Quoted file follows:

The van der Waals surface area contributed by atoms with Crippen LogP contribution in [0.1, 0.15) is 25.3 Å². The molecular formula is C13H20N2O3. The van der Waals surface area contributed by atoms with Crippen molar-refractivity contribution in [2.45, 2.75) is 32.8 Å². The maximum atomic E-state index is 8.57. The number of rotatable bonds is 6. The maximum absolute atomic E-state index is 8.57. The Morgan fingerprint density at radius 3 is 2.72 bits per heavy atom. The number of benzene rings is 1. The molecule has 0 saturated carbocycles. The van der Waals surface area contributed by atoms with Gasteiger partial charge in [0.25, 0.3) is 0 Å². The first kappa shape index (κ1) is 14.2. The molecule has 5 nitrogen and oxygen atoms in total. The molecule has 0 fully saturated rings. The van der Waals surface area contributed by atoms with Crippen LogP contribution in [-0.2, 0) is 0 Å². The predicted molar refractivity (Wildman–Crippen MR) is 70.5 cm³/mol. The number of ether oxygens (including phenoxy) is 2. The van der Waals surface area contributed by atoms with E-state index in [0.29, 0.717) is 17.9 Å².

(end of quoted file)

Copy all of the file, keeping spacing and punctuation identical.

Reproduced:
The van der Waals surface area contributed by atoms with Crippen LogP contribution in [0.1, 0.15) is 25.3 Å². The molecular formula is C13H20N2O3. The van der Waals surface area contributed by atoms with Crippen molar-refractivity contribution in [2.45, 2.75) is 32.8 Å². The maximum atomic E-state index is 8.57. The number of rotatable bonds is 6. The maximum absolute atomic E-state index is 8.57. The Morgan fingerprint density at radius 3 is 2.72 bits per heavy atom. The number of benzene rings is 1. The molecule has 0 saturated carbocycles. The van der Waals surface area contributed by atoms with Gasteiger partial charge in [0.25, 0.3) is 0 Å². The first kappa shape index (κ1) is 14.2. The molecule has 5 nitrogen and oxygen atoms in total. The molecule has 0 fully saturated rings. The van der Waals surface area contributed by atoms with Crippen LogP contribution in [-0.2, 0) is 0 Å². The predicted molar refractivity (Wildman–Crippen MR) is 70.5 cm³/mol. The number of ether oxygens (including phenoxy) is 2. The van der Waals surface area contributed by atoms with E-state index in [0.29, 0.717) is 17.9 Å².